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Friday, August 15, 2014


by Bret Gilliam • July 20, 2010 • 12 Comments
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Steve Gerrard stirred his coffee slowly as a lazy Sunday morning in 1991 began at Spring Systems Dive Center in Luraville, Florida: “cave country” for those in the know. He still had some time to kill before his cave diving class would begin and he turned the pages of the Sunday paper with growing boredom. Just after 9:00 AM, the phone range and right away he knew this was not going to be a typical weekend.
The caller was Vivian Indriago from Venezuela. Gerrard remembers, “She was distraught. A good friend of hers, Gustavo Badillo, was lost in an underwater cave. He’d already been missing over 12 hours and it was hard to hold much hope that he’d be found alive.”

Gustavo and a diving partner, Eduardo Wallis, had decided to dive the Riito de Acarite cave in search of a legendary underground lake reported by earlier British explorers in 1973. This river cave would be rated as extremely hazardous by even the top cave diving professionals. The entrance is gained from the base of a mountain surrounded by dense, virtually impenetrable jungle at nearly 2500 feet elevation. The bottom is fine mud silt rendering visibility limited under the best conditions and water temperatures hover at about the mid-6o’s F.

The setting was challenging enough and the two buddies were well experienced divers (Gustavo was credentialed as an instructor), but neither were formally trained as cave divers. This fundamental requirement had been ignored and now one man was missing and presumed dead. Gerrard quickly listened to enough details of the dive to assess the situation.

“Both divers had entered the water at 8:00 PM Saturday night without a guideline from outside the cave, but carrying a 100 foot spool of thick rope. They were each using a single 80 tank, one regulator, no alternate air source, and three lights,” he related. “Gustavo was wearing a wet suit in the chilly water and Eduardo a dry suit. They also carried an orange float ball attached to a chest harness by a 15 foot rope. They began the dive following a cave wall underwater. The visibility was about ten feet as they fumbled their way deeper into the system and emerged into a small air chamber.”

Unfortunately, their swimming quickly stirred up the silt bottom and reduced the visibility to zero. Then they realized that they had become separated and were lost.  Trying to stave off panic, they groped around in the turbid dark water and only became further confused. Gustavo floundered into another small air pocket and surfaced. Although he could not see Eduardo, at least they could talk to each other. They grimly discussed the seriousness of their situation for several minutes as their air supply trickled down. It was agreed that each would try to find their way out independently.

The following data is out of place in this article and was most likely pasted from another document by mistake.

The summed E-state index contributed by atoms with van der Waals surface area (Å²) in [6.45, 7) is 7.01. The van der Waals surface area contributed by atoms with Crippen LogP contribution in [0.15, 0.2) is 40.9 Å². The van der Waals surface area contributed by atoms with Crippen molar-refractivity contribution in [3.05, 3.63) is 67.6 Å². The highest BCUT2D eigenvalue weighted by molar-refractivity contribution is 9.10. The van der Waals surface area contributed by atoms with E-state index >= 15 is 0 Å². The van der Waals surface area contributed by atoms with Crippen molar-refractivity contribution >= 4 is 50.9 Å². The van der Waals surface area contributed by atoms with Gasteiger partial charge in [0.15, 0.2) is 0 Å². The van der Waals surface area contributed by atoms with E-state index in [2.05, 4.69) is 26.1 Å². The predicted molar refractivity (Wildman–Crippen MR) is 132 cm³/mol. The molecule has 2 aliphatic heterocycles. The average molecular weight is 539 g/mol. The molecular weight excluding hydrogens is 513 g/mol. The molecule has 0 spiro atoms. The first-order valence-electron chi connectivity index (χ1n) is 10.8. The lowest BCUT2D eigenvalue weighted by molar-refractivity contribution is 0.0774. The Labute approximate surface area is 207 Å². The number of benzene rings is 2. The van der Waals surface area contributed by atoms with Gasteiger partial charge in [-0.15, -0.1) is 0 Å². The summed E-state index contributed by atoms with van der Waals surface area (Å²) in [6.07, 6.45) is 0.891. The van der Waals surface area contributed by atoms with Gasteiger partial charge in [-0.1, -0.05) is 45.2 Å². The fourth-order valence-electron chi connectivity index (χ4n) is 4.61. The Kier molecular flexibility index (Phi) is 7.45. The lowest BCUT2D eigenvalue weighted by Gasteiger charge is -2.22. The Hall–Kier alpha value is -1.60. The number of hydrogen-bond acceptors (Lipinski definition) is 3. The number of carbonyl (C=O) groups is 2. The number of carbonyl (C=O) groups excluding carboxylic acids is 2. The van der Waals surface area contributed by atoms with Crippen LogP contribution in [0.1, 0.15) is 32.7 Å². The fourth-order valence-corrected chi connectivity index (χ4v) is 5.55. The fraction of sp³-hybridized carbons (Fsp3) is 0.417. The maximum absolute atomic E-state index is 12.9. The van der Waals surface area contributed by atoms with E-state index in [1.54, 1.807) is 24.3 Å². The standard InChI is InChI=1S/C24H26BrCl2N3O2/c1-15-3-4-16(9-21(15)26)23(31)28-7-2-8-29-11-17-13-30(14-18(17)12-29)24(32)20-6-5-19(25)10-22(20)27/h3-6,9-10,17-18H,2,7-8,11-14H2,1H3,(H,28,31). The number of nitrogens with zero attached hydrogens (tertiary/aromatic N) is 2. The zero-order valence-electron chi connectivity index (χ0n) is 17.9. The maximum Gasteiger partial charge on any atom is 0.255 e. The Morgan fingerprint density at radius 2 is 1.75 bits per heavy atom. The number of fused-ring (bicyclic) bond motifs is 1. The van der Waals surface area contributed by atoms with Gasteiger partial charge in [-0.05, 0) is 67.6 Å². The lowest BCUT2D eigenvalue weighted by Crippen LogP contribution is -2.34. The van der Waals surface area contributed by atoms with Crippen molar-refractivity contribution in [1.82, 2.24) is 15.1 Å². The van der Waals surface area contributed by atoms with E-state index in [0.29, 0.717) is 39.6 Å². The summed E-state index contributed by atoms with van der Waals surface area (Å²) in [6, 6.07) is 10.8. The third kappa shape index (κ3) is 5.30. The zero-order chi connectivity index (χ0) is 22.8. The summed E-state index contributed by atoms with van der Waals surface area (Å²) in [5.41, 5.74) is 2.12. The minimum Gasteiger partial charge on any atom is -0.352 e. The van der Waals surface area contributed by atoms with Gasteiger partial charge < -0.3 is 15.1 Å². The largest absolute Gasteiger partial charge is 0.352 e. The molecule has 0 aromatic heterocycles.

Eduardo set out and began a terrifying exodus that kept him swimming into walls and dead ends. After seemingly endless searching, he miraculously stumbled out of the cave into the night jungle atmosphere. But Gustavo was still inside! Eduardo had no way of knowing if he was still in an air pocket or lost in an underwater tunnel. In spite of being critically low on air, he made several futile trips back into the cave in a desperate attempt to find his friend. Finally, with dawn peering through the rain forest canopy, he abandoned the solo rescue effort and sought help.

Gerrard knew the odds of finding Gustavo alive were absurdly low in the cold water and limited oxygen of an air pocket if he had managed to avoid drowning in the tunnels. But the Badillo family were willing to charter a private jet to transport two expert cave divers to the site in hopes of saving their son. Would Steve be willing to try?

“I knew we were probably really going after a body recovery, but I kept quiet and said we’d be ready as soon as the plane landed. I contacted John Orlowski who was another cave instructor with a lot experience with river caves down in Belize and Mexico. John dropped everything and started assembling the gear we’d need. Time was critical. We had to get everything together and be at the Gainesville airport in 10 hours. I wasn’t even sure where my passport was but I assured the Badillos we’d be there and find Gustavo,” Steve remembers.